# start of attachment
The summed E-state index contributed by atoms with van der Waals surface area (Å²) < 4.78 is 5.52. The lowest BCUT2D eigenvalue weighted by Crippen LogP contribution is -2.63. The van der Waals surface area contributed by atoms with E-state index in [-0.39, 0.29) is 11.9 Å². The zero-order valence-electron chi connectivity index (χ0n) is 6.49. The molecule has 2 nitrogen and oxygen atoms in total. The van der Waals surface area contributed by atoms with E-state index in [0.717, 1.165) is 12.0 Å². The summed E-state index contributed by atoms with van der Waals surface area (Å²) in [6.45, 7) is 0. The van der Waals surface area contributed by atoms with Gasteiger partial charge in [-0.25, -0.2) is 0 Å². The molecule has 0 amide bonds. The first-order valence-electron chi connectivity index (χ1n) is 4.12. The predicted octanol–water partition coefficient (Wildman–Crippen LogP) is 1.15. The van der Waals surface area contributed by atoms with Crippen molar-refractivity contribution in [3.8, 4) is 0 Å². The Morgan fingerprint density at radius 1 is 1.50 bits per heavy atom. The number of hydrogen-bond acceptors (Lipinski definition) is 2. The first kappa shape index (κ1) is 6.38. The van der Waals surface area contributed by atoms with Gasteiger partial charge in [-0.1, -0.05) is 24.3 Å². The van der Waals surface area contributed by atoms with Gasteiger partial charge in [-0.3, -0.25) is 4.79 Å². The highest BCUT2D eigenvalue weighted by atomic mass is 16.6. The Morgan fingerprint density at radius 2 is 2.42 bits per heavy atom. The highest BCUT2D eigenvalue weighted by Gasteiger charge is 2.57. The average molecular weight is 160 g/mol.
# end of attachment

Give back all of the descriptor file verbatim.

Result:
The summed E-state index contributed by atoms with van der Waals surface area (Å²) < 4.78 is 5.52. The lowest BCUT2D eigenvalue weighted by Crippen LogP contribution is -2.63. The van der Waals surface area contributed by atoms with E-state index in [-0.39, 0.29) is 11.9 Å². The zero-order valence-electron chi connectivity index (χ0n) is 6.49. The molecule has 2 nitrogen and oxygen atoms in total. The van der Waals surface area contributed by atoms with E-state index in [0.717, 1.165) is 12.0 Å². The summed E-state index contributed by atoms with van der Waals surface area (Å²) in [6.45, 7) is 0. The van der Waals surface area contributed by atoms with Gasteiger partial charge in [-0.25, -0.2) is 0 Å². The molecule has 0 amide bonds. The first-order valence-electron chi connectivity index (χ1n) is 4.12. The predicted octanol–water partition coefficient (Wildman–Crippen LogP) is 1.15. The van der Waals surface area contributed by atoms with Crippen molar-refractivity contribution in [3.8, 4) is 0 Å². The Morgan fingerprint density at radius 1 is 1.50 bits per heavy atom. The number of hydrogen-bond acceptors (Lipinski definition) is 2. The first kappa shape index (κ1) is 6.38. The van der Waals surface area contributed by atoms with Gasteiger partial charge in [-0.1, -0.05) is 24.3 Å². The van der Waals surface area contributed by atoms with Gasteiger partial charge in [-0.3, -0.25) is 4.79 Å². The highest BCUT2D eigenvalue weighted by atomic mass is 16.6. The Morgan fingerprint density at radius 2 is 2.42 bits per heavy atom. The highest BCUT2D eigenvalue weighted by Gasteiger charge is 2.57. The average molecular weight is 160 g/mol.